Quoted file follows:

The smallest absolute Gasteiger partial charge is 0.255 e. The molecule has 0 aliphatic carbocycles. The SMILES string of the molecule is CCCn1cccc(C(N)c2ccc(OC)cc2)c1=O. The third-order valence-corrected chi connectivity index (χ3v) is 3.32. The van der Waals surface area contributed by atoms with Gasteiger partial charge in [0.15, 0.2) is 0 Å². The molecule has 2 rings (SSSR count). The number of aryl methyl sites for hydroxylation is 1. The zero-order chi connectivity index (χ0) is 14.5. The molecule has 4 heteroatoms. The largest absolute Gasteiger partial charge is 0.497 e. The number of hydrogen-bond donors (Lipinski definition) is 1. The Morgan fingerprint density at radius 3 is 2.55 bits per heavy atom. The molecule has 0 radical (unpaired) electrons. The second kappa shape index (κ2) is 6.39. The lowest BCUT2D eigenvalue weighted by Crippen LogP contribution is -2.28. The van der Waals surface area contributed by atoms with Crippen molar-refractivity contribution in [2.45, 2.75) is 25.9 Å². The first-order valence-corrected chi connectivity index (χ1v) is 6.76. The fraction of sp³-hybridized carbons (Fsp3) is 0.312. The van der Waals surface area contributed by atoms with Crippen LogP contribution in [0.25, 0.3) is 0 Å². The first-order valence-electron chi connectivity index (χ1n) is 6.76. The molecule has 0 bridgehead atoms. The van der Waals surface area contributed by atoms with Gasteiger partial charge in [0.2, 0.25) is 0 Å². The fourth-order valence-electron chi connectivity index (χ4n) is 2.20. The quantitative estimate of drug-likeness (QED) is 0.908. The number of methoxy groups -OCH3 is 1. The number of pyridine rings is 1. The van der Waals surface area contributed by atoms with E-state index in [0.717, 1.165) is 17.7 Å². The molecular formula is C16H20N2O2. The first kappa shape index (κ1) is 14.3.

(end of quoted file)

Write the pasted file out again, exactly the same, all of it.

The smallest absolute Gasteiger partial charge is 0.255 e. The molecule has 0 aliphatic carbocycles. The SMILES string of the molecule is CCCn1cccc(C(N)c2ccc(OC)cc2)c1=O. The third-order valence-corrected chi connectivity index (χ3v) is 3.32. The van der Waals surface area contributed by atoms with Gasteiger partial charge in [0.15, 0.2) is 0 Å². The molecule has 2 rings (SSSR count). The number of aryl methyl sites for hydroxylation is 1. The zero-order chi connectivity index (χ0) is 14.5. The molecule has 4 heteroatoms. The largest absolute Gasteiger partial charge is 0.497 e. The number of hydrogen-bond donors (Lipinski definition) is 1. The Morgan fingerprint density at radius 3 is 2.55 bits per heavy atom. The molecule has 0 radical (unpaired) electrons. The second kappa shape index (κ2) is 6.39. The lowest BCUT2D eigenvalue weighted by Crippen LogP contribution is -2.28. The van der Waals surface area contributed by atoms with Crippen molar-refractivity contribution in [2.45, 2.75) is 25.9 Å². The first-order valence-corrected chi connectivity index (χ1v) is 6.76. The fraction of sp³-hybridized carbons (Fsp3) is 0.312. The van der Waals surface area contributed by atoms with Crippen LogP contribution in [0.25, 0.3) is 0 Å². The first-order valence-electron chi connectivity index (χ1n) is 6.76. The molecule has 0 bridgehead atoms. The van der Waals surface area contributed by atoms with Gasteiger partial charge in [0.2, 0.25) is 0 Å². The fourth-order valence-electron chi connectivity index (χ4n) is 2.20. The quantitative estimate of drug-likeness (QED) is 0.908. The number of methoxy groups -OCH3 is 1. The number of pyridine rings is 1. The van der Waals surface area contributed by atoms with E-state index in [0.717, 1.165) is 17.7 Å². The molecular formula is C16H20N2O2. The first kappa shape index (κ1) is 14.3.